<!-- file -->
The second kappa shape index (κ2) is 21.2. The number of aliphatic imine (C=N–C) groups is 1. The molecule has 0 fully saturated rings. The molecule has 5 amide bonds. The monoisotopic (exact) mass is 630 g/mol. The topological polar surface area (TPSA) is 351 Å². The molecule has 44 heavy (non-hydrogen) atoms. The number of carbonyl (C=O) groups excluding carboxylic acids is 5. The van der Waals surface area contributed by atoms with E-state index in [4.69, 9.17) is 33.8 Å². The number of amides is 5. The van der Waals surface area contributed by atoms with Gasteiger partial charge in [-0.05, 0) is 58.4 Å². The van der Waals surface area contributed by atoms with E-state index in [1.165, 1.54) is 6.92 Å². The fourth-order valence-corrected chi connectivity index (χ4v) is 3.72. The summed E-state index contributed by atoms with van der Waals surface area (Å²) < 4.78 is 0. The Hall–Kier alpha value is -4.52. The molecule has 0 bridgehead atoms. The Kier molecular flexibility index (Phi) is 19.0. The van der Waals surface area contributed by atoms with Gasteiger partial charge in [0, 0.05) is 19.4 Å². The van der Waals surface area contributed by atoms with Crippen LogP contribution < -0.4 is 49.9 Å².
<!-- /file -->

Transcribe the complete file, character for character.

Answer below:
The second kappa shape index (κ2) is 21.2. The number of aliphatic imine (C=N–C) groups is 1. The molecule has 0 fully saturated rings. The molecule has 5 amide bonds. The monoisotopic (exact) mass is 630 g/mol. The topological polar surface area (TPSA) is 351 Å². The molecule has 44 heavy (non-hydrogen) atoms. The number of carbonyl (C=O) groups excluding carboxylic acids is 5. The van der Waals surface area contributed by atoms with E-state index in [4.69, 9.17) is 33.8 Å². The number of amides is 5. The van der Waals surface area contributed by atoms with Gasteiger partial charge in [-0.05, 0) is 58.4 Å². The van der Waals surface area contributed by atoms with E-state index in [1.165, 1.54) is 6.92 Å². The fourth-order valence-corrected chi connectivity index (χ4v) is 3.72. The summed E-state index contributed by atoms with van der Waals surface area (Å²) < 4.78 is 0. The Hall–Kier alpha value is -4.52. The molecule has 0 bridgehead atoms. The Kier molecular flexibility index (Phi) is 19.0. The van der Waals surface area contributed by atoms with Gasteiger partial charge in [0, 0.05) is 19.4 Å². The van der Waals surface area contributed by atoms with Crippen LogP contribution < -0.4 is 49.9 Å².